“We remain committed to constructive negotiations with the company and urge them to get back round the table, but they must be prepared to work with us to find an agreed settlement.

“If management does not respond in a positive fashion then Unite will resolutely act to support and protect our members.”


Notes to editors:

For further information please contact Unite regional officer John Boland on 01224 645271 or 07918630435

On 27 May, talks over pay, proposed cuts and changes to working conditions by the Wood Group broke down. The dispute – raised under the OCA (Offshore Contractors’ Association) agreement – was confirmed after a meeting involving union representatives and Wood Group management.

In March, nearly 95 per cent of union members voted in a consultative ballot in favour of proceeding to an industrial action ballot.

  • Unite Scotland is the country’s biggest and most diverse trade union with 150,000 members across the economy. The union is led in Scotland by Pat Rafferty.
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Unite the Union petition Les Linklater, Executive Director Step Change in Safety for an apology


Unite petition Les Linklater, Executive Director Step Change in Safety for an apology

The actions of Les Linklater, Executive Director of Step Change in Safety, an organisation which states that its number one priority is the health and safety of offshore workers, voting to say he would fly in these helicopters is at best naive and irresponsible.
We, the undersigned support Unite the Union`s call on Les Linklater, Executive Director for Step Change in safety, that he publicly retracts his unwelcome and unjustified comments and apologies to the many thousands of offshore workers and their families.


Please sign and share our petition : click on the link below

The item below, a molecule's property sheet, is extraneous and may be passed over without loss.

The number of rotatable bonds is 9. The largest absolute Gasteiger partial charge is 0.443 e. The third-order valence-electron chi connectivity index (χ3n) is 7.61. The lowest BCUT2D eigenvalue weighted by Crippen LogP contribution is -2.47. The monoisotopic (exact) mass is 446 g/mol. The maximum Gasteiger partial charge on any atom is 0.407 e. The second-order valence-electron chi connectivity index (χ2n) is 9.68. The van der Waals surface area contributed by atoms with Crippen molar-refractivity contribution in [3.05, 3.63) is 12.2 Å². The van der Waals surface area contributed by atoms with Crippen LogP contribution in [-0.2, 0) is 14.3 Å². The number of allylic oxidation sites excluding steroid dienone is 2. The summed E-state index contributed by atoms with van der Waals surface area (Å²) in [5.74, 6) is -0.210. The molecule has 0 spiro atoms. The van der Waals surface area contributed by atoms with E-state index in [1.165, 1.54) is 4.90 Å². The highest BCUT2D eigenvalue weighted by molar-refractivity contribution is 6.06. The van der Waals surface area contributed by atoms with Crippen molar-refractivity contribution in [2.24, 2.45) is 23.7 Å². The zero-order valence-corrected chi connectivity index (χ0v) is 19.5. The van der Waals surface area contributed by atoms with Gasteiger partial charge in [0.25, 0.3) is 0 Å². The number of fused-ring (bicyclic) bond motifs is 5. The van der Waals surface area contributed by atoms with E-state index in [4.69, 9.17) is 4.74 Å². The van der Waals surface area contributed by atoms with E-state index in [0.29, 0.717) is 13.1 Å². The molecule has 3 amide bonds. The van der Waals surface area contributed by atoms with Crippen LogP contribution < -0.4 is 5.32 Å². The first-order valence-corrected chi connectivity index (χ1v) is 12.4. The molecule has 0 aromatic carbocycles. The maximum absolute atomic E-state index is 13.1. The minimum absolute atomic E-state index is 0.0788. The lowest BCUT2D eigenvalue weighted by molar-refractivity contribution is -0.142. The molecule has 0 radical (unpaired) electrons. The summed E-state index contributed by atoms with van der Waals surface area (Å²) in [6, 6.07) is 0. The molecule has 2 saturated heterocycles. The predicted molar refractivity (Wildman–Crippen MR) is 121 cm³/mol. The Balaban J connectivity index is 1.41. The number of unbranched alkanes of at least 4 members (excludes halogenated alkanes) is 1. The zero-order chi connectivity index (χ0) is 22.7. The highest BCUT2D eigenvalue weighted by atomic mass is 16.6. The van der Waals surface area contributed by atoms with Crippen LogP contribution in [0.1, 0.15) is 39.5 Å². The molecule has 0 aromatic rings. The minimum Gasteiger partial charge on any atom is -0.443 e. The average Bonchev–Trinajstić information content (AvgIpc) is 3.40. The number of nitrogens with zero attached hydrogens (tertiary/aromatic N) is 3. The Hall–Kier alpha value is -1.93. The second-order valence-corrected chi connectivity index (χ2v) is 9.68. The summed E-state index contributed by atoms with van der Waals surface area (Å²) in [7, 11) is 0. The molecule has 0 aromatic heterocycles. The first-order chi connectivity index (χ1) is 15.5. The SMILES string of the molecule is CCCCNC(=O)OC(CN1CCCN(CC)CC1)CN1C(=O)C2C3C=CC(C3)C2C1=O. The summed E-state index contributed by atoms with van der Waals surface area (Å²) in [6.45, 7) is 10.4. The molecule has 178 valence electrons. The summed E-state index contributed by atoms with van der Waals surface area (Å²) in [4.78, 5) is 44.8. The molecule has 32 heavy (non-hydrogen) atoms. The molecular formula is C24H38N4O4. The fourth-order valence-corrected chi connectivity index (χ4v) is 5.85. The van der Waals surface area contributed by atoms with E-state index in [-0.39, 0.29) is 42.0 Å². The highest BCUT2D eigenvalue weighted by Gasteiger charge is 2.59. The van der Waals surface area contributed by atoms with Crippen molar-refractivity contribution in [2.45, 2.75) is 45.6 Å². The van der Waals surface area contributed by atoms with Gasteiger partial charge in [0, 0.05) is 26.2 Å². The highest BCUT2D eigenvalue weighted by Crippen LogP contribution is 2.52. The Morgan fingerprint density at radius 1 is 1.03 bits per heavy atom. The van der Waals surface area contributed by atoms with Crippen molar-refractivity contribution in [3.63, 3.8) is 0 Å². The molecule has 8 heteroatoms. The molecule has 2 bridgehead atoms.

Related previous article

(See article here…/unite-condemns-offshore-sa…/…)

Unite condemns offshore safety and aviation chiefs’ stunt as ‘dangerous’

03 June 2016

Britain’s biggest union, Unite, has today (Friday 3 June) condemned the actions of four senior offshore helicopter safety and aviation chiefs as “offensive and dangerous”.

Energy Voice reported yesterday (2 June) that – despite a pending investigation – Gilles Bruniaux, vice president of aviation safety for Airbus Helicopters; Gretchen Haskins, chief executive of HeliOffshore; Duncan Trapp, vice president of safety and quality for CHC Helicopters; and Les Linklater, Step Change in Safety executive director, all raised their hands to say they would fly on the H225 and consent to their children flying on the helicopters.

European Aviation Safety Agency (EASA) directive said both H225 and AS332 (L2) variants should cease flying across Europe. The move followed the Accident Investigation Board Norway’s (AIBN) request as its preliminary report identified a “catastrophic failure” and signs of ‘fatigue’ in parts of the main gearbox which rendered early safety warnings “not effective”.

The findings were published just hours after the safety and helicopter chiefs, in a publicity stunt, backed the H225s. The EASA move comes on the back of the fatal 29 April crash of a H225 (LN-OJF) on the coast of Norway in which 13 passengers and crew died.

Wullie Wallace Unite regional industrial officer said:

“Unite’s offshore members are disgusted at a publicity stunt by four senior offshore experts in voting with a show of hands to say that they would fly in the Super Puma 225s and also voting to say that they would allow their children to fly in these helicopters. It is grossly offensive and dangerous for any individual to say the safety of offshore workers can be guaranteed.

“The actions of Les Linklater, executive director of Step Change in Safety, an organisation which states that its number one priority is the health and safety of offshore workers, voting to say he would fly in these helicopters beggars belief.

“Unite has been inundated with calls from angry offshore members criticising and questioning the integrity of the four involved with this stunt and challenging the role played by Step Change in this event. Unite believes that EASA has taken the right decision to ground the 225 fleet and will work with the enquiry to make helicopter flights a safer mode of travel for our members going back and forward to their work.”